Undeserving Hall of Famers Part One
Bob Griese of the Miami Dolphins
Clearly a case of being part of good teams but not contributing all that much to their success. Griese played in three Super Bowls and won two as the starting quarterback. One argument for induction into the Hall is that the best players play thier best in the big games.
This wasn't the case for Griese. If you need any proof that he was the proverbial caretaker QB before that term was ever coined, check out his statlines from those three big games:
Super Bowl VI = 12 of 23 for 134 yards, 0TDs 1 int
Super Bowl VII= 8 of 11 for 88 yards, 1TD 1int
Super Bowl VIII= 6 of 7 for 73 yards, 0TD 0int
And it wasn't just the big games he was average (or worse) in during his 14-year pro career. Rarely was Griese among the league leaders in any passing category. He led the league in passing TDs in 1977 (22 with 13 interceptions), and passing accuracy in 1978 (63 percent, starting only nine of 16 games).
On most of the other infrequent times he was among the leaders, he was barely cracking the top ten. This goes against the argument that players need to be among the best at their position during their era. Griese usually wasn't.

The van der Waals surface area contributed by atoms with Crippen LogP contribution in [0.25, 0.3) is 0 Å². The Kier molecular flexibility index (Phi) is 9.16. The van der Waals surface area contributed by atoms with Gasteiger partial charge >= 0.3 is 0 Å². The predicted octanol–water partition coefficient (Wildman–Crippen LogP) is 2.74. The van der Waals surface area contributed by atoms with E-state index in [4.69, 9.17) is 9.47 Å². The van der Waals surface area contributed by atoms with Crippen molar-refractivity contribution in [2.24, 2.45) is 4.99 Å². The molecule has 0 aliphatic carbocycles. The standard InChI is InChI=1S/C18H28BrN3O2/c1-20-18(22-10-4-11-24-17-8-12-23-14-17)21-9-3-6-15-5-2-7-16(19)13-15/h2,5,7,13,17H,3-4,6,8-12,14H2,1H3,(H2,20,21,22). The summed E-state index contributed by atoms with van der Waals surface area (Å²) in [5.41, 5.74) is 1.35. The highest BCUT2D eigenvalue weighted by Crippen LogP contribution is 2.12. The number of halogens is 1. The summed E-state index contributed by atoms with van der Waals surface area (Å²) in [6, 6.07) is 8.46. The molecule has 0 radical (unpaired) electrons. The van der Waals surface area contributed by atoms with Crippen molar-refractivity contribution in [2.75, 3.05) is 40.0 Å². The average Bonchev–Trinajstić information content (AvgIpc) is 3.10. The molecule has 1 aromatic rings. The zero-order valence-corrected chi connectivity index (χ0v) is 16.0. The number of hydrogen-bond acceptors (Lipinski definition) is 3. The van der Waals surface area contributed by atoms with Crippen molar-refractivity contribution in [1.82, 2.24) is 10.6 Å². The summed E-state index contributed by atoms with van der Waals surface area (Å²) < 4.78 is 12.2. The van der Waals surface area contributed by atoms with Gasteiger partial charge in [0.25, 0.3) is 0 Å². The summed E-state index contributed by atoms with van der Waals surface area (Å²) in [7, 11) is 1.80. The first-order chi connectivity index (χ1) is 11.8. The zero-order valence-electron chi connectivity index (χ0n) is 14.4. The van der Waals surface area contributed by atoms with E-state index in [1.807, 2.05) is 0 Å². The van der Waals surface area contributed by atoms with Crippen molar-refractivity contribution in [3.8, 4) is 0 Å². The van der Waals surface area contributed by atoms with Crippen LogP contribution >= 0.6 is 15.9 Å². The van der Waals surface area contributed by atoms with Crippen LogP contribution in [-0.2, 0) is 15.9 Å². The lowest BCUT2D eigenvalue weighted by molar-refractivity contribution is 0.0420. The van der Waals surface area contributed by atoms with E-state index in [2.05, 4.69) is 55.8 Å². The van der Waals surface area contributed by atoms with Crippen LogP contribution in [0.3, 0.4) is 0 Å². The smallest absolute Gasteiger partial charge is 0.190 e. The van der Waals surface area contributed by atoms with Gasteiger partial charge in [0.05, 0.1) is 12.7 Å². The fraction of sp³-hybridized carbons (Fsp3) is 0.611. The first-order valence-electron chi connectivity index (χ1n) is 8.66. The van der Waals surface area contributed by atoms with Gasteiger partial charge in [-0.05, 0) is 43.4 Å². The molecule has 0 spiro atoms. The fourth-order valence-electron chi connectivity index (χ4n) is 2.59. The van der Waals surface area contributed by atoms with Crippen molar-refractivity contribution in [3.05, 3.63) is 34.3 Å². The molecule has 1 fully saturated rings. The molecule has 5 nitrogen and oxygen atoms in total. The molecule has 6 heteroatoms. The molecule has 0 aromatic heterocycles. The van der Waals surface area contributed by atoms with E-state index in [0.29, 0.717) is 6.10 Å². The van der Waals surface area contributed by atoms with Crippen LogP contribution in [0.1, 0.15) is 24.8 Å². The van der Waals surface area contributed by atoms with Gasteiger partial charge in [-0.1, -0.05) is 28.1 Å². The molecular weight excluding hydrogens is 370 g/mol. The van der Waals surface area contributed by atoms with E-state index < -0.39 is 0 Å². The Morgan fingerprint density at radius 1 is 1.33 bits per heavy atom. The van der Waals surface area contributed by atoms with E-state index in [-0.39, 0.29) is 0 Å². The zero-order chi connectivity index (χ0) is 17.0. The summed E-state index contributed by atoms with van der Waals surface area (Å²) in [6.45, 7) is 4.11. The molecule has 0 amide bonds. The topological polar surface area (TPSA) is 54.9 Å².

The last argument people can make for Griese to be in the HOF is that he was the quarterback of the NFL's only undefeated team in 1972. But Griese only played in five of those 14 regular season games, giving way to veteran Earl Morrall for the other victories.
In fact, Morrall stepped in seamlessly to lead Miami into the playoffs and into the Super Bowl. Griese took a few snaps in the AFC championship game and started Super Bowl.
I guess one question all of this might bring to mind is "why isn't Earl Morral in the HOF too?" He played twenty years and went one for one in Super Bowls with Baltimore but didn't even get to hand the ball off in the game that ended the Dolphins' perfect season.
The Dolphins of the seventies were a great team. Their coach was among the best ever, their defense was excellent in all phases, and their smash-mouth running game defined the sort of offenses that won championships back then. In fact, even in Super Bowls this team was running the ball in excess of fifty times per game. How can the quarterback of such a team be thought to be responsible for their success?
I think Griese's induction is due largely to his association with one of the best teams ever. His affability is another plus. Likable and good looking, I suppose voters found it hard to say no. But I don't think he deserves to be there. What about you?
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